Former U.S. President Jimmy Carter (R) and Cuban President Raul Castro shake hands at the Revolution Palace in Havana March 29, 2011. Carter said on Tuesday he has spoken with Cuban officials about jailed U.S. contractor Alan Gross, but that he was not in Cuba to seek his release in a case that has stalled improvement in U.S.-Cuba relations. (Xinhua/Reuters Photo)
HAVANA, March 29 (Xinhua) -- Visiting former U.S. president Jimmy Carter met Cuban President Raul Castro Tuesday afternoon, exchanging views on "important issues" related to the U.S.-Cuban ties and regional and international affairs.
Castro reaffirmed Cuba's desire for dialogue with the United States on any issue in order to improve the bilateral relations, adding that the dialogue must be based on mutual respect and the respect for Cuban independence and sovereignty, according to an official statement released on Tuesday.
The meeting was also attended by Carter's wife Rosalynn and Cuban Foreign Minister Bruno Rodriguez Parrilla. The statement did not mention the case of U.S. contractor Alain Gross, who was sentenced to 15 years in jail for "acts against independence or territorial integrity of the state."
"I have talked to some Cuban officials on the Gross case," Carter said Tuesday morning, adding that his visit is not aimed at taking Gross out of Cuba, but visiting the Cuban people, government officials and citizens.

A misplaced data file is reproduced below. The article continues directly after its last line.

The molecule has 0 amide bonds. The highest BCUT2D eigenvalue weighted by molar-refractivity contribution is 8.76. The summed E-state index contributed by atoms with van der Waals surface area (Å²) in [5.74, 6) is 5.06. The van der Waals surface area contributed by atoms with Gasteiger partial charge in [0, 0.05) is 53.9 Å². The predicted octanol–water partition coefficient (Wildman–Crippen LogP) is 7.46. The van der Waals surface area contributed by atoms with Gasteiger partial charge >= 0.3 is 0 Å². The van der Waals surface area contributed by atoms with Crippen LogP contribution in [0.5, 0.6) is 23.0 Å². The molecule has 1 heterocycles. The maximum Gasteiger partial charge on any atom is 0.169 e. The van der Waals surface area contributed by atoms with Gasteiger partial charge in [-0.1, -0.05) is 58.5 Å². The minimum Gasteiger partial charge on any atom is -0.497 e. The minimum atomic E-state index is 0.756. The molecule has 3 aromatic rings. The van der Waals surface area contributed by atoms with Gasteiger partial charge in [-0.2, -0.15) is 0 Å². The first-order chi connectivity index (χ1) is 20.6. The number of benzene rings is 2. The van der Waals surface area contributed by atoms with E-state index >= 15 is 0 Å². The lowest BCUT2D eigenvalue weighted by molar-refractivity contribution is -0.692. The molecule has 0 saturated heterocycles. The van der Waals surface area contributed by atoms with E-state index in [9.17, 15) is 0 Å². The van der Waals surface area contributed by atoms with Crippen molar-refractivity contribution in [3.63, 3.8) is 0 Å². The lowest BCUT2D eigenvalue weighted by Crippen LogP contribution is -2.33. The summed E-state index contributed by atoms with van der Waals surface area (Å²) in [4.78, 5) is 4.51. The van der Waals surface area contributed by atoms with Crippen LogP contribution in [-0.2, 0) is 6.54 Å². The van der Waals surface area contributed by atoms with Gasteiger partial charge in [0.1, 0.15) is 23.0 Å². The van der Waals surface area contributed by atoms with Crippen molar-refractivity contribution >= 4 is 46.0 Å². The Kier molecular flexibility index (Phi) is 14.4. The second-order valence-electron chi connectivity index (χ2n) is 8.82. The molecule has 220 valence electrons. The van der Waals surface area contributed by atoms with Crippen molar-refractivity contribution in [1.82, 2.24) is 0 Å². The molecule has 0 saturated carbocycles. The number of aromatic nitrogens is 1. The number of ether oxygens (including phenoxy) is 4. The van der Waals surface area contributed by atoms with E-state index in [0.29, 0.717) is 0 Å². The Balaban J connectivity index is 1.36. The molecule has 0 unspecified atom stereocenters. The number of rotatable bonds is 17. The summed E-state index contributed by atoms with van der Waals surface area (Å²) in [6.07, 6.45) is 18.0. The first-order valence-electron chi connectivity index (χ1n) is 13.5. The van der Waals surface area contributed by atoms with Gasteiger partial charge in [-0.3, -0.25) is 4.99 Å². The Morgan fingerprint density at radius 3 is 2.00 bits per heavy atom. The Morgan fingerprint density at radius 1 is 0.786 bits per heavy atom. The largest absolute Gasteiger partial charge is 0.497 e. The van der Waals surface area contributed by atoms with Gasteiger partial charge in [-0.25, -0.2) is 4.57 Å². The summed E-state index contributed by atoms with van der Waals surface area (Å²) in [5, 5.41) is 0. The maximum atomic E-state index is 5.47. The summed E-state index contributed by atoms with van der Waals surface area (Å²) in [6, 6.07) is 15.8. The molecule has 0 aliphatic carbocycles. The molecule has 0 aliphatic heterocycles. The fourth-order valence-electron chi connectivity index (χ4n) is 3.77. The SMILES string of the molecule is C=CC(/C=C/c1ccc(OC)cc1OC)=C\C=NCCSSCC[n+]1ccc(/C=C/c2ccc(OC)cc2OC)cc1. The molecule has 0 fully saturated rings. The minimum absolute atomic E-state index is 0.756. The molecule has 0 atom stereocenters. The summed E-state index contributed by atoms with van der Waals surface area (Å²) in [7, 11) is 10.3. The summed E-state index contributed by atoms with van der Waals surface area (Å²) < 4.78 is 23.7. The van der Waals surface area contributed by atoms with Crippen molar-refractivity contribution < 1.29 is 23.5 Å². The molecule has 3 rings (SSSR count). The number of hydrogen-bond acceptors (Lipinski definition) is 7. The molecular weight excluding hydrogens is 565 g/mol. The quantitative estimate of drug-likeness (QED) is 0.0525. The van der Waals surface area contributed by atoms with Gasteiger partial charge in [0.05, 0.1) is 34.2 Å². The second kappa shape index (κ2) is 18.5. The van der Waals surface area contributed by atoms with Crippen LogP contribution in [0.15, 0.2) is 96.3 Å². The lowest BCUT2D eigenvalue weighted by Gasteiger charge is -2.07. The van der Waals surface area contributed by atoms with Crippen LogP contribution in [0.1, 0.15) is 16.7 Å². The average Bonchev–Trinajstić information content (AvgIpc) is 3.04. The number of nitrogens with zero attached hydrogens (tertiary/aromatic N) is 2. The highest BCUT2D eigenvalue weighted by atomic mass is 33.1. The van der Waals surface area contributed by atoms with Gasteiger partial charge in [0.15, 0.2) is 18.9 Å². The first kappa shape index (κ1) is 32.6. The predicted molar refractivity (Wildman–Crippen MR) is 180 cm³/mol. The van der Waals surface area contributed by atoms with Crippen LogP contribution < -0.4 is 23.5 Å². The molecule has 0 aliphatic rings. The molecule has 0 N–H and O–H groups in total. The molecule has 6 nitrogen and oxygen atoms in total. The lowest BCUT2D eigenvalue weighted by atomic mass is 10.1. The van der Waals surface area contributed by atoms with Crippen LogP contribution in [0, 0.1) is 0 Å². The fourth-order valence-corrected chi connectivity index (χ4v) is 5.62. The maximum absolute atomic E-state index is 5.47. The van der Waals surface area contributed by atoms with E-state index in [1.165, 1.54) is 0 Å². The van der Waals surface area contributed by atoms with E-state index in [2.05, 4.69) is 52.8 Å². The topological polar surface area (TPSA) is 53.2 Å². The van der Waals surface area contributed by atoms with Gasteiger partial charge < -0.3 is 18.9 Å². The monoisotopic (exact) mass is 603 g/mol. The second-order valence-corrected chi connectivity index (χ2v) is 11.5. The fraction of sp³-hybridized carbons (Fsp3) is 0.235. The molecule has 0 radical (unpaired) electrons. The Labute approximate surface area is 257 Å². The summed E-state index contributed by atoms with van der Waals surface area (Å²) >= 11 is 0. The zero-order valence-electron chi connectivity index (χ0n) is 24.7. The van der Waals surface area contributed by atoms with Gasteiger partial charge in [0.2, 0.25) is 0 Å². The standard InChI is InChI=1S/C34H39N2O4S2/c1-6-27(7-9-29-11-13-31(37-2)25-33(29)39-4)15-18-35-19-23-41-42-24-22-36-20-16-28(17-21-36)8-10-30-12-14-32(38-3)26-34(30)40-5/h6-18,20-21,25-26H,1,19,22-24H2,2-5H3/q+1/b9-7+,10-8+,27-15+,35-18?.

"It is a great pleasure for us to return to Havana; I hope we could help to improve the relations between the two countries," he said.
On Wednesday, the 86-year-old former U.S. president is scheduled to meet with members of some dissident groups which are accused by the Cuban authorities of "mercenaries into the service of Washington."
This is Carter's second trip to the island following that in 2002 when he met then Cuban President Fidel Castro.
Carter served as U.S. president in 1977-1981, during which he tried to improve the relations between both nations. The Carter administration once allowed U.S. citizens to visit Cuba, but the policy was canceled by his successor Ronald Reagan later.